Antonio Lotti: Giove in Argo
Giove in Argo was the twenty-first of Lotti's twenty-three
operas, performed in Dresden in November 1717.
The opera requires a cast of eight*, and the original performers are
shown next to the roles:
Santa Stella Lotti
Castrato (Soprano) Matteo Berselli
Antonio Maria Laurenti
The instrumentation is 2 violins, 2 oboes, 2 flutes, 2 horns (corni
da caccia), viola, bass and keyboard continuo.
* The role of CLEONE is entirely absent from the libretto and
score (except for the list of performers). MILO has no arias, only recitative.
In the libretto, a revised cast list has been pasted onto the
page, suggesting a last-minute revision after printing. Magherita
Zani was to play CALISTO, Luccia Gaggi was DIANA, with Giuseppe
Boschi as MILO. It seems likely that the roles were revised, presumably 'owing to the indisposition of Sig. Boschi'.
An alternative performance suggestion is for the Castrato roles to be
performed down an octave by Tenor and Bass, instead of Soprano and Alto.
Licaone, the tyrant of Arcadia, has been overthrown and exiled, and
is now hiding in the forests of Argo in the guise of a shepherd, to plan
his revenge. In pursuit of Licaone is Iside, princess of Arcadia,
seeking vengeance for the murder of her father, Inaco. Tired from
searching, she falls asleep, and is discovered by the shepherd Arete. On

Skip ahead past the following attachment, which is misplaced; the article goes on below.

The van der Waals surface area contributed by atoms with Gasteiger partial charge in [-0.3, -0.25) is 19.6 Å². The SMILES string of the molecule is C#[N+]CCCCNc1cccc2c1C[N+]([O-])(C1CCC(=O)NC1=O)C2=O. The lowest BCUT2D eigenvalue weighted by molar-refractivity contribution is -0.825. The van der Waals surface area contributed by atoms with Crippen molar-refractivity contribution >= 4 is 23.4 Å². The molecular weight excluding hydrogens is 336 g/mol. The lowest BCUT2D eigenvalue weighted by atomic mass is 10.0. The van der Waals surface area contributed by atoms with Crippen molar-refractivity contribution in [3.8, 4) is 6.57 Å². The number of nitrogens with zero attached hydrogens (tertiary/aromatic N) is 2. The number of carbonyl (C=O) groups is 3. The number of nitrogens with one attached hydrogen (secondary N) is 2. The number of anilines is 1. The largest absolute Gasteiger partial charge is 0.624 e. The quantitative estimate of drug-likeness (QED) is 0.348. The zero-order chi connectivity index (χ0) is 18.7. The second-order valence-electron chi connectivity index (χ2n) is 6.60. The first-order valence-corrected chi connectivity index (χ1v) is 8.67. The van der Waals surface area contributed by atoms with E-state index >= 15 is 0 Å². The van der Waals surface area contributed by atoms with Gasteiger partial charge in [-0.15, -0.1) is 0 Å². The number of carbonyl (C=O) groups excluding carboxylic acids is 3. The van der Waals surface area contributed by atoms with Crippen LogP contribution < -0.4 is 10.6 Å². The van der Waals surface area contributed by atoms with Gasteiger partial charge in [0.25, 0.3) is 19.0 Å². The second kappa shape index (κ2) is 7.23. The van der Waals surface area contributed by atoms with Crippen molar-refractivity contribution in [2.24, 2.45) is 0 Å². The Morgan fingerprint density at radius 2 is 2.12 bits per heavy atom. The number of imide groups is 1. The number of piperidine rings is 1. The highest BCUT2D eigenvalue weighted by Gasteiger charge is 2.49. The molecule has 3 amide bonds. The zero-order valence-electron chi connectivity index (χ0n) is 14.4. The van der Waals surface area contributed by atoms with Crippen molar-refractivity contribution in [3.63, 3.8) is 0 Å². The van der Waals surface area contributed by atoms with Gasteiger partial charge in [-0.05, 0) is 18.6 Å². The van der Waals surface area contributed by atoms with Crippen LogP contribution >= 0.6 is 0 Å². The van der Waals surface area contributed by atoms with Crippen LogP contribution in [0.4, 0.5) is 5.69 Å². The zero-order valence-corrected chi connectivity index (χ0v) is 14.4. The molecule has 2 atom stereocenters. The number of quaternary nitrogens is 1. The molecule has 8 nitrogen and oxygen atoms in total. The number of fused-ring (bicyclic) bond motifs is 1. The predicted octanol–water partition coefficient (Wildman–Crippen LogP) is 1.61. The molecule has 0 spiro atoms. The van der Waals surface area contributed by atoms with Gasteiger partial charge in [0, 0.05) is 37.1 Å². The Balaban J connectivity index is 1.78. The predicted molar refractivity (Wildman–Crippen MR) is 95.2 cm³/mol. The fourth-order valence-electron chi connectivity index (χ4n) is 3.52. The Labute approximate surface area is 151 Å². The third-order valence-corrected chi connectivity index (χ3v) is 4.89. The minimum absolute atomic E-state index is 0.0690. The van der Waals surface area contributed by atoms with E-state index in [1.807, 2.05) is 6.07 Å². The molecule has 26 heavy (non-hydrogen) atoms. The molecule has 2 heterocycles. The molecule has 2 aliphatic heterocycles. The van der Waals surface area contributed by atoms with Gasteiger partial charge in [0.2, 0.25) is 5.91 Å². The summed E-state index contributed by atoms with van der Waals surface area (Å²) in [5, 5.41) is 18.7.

waking, Iside is courted by Arete, who promises to help her in her
quest, in return for her love. However, Iside is already promised to
Osiris, the King of Egypt, and she struggles with her constancy.
Erasto is searching the woods, too: for Iside. He also meets Arete, who
takes an instant dislike to Erasto, and discerns his true identity as
Osiris. Arete provokes Erasto’s jealousy, suggesting that Iside has
already forsaken him for another.
There are yet more wanderers in the woods: Calisto, the daughter of
Licaone, is looking for her father, but runs into the goddess Diana and
her nymphs. She pledges to stay in Diana’s service, and resist the
affections of men. But she too meets the handsome shepherd Arete, who
courts her. Iside overhears, and is furious. Arete manages to placate
her with sweet words. These, in turn, are overheard by Erasto, who is
now angry at Iside’s faithlessness.
Calisto is reunited with her father, but he is wary of her, believing
that Arete has turned her against him. Calisto protests her innocence
and urges her father to flee. Arete returns to court Calisto once more,
and this is witnessed by Diana, who accuses Calisto of breaking her vow
and condemns her to death. Iside finally encounters Licaone, and hurls a
dart at him.
Arete is of course no mere mortal, but the god Jupiter in disguise. He
reveals himself, appeases Diana (his daughter), and assures all parties
of their fidelity, and all ends well.